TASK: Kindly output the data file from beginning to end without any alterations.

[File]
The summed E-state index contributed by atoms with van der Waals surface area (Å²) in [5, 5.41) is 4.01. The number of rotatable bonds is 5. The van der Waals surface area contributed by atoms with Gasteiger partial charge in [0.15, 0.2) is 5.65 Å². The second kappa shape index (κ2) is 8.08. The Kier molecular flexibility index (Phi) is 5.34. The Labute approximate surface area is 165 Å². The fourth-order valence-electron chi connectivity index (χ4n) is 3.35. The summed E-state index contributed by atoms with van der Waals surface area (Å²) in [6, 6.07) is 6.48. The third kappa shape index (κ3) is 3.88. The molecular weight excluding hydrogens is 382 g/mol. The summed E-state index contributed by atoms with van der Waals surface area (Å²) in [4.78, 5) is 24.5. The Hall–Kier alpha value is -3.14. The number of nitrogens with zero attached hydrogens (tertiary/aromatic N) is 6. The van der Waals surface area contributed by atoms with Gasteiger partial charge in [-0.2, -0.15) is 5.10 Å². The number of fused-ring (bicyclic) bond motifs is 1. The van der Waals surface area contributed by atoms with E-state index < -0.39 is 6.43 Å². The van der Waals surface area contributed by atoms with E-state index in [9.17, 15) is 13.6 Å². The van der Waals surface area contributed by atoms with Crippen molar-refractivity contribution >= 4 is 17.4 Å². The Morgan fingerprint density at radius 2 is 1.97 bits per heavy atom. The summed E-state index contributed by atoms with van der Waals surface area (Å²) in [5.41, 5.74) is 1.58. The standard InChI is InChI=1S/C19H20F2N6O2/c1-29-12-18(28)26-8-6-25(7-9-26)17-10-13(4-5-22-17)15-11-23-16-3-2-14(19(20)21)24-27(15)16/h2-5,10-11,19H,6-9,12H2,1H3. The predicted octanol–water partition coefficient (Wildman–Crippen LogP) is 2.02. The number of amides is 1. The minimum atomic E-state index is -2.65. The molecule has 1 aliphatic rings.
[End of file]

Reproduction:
The summed E-state index contributed by atoms with van der Waals surface area (Å²) in [5, 5.41) is 4.01. The number of rotatable bonds is 5. The van der Waals surface area contributed by atoms with Gasteiger partial charge in [0.15, 0.2) is 5.65 Å². The second kappa shape index (κ2) is 8.08. The Kier molecular flexibility index (Phi) is 5.34. The Labute approximate surface area is 165 Å². The fourth-order valence-electron chi connectivity index (χ4n) is 3.35. The summed E-state index contributed by atoms with van der Waals surface area (Å²) in [6, 6.07) is 6.48. The third kappa shape index (κ3) is 3.88. The molecular weight excluding hydrogens is 382 g/mol. The summed E-state index contributed by atoms with van der Waals surface area (Å²) in [4.78, 5) is 24.5. The Hall–Kier alpha value is -3.14. The number of nitrogens with zero attached hydrogens (tertiary/aromatic N) is 6. The van der Waals surface area contributed by atoms with Gasteiger partial charge in [-0.2, -0.15) is 5.10 Å². The number of fused-ring (bicyclic) bond motifs is 1. The van der Waals surface area contributed by atoms with E-state index < -0.39 is 6.43 Å². The van der Waals surface area contributed by atoms with E-state index in [9.17, 15) is 13.6 Å². The van der Waals surface area contributed by atoms with Crippen molar-refractivity contribution >= 4 is 17.4 Å². The Morgan fingerprint density at radius 2 is 1.97 bits per heavy atom. The summed E-state index contributed by atoms with van der Waals surface area (Å²) in [5.41, 5.74) is 1.58. The standard InChI is InChI=1S/C19H20F2N6O2/c1-29-12-18(28)26-8-6-25(7-9-26)17-10-13(4-5-22-17)15-11-23-16-3-2-14(19(20)21)24-27(15)16/h2-5,10-11,19H,6-9,12H2,1H3. The predicted octanol–water partition coefficient (Wildman–Crippen LogP) is 2.02. The number of amides is 1. The minimum atomic E-state index is -2.65. The molecule has 1 aliphatic rings.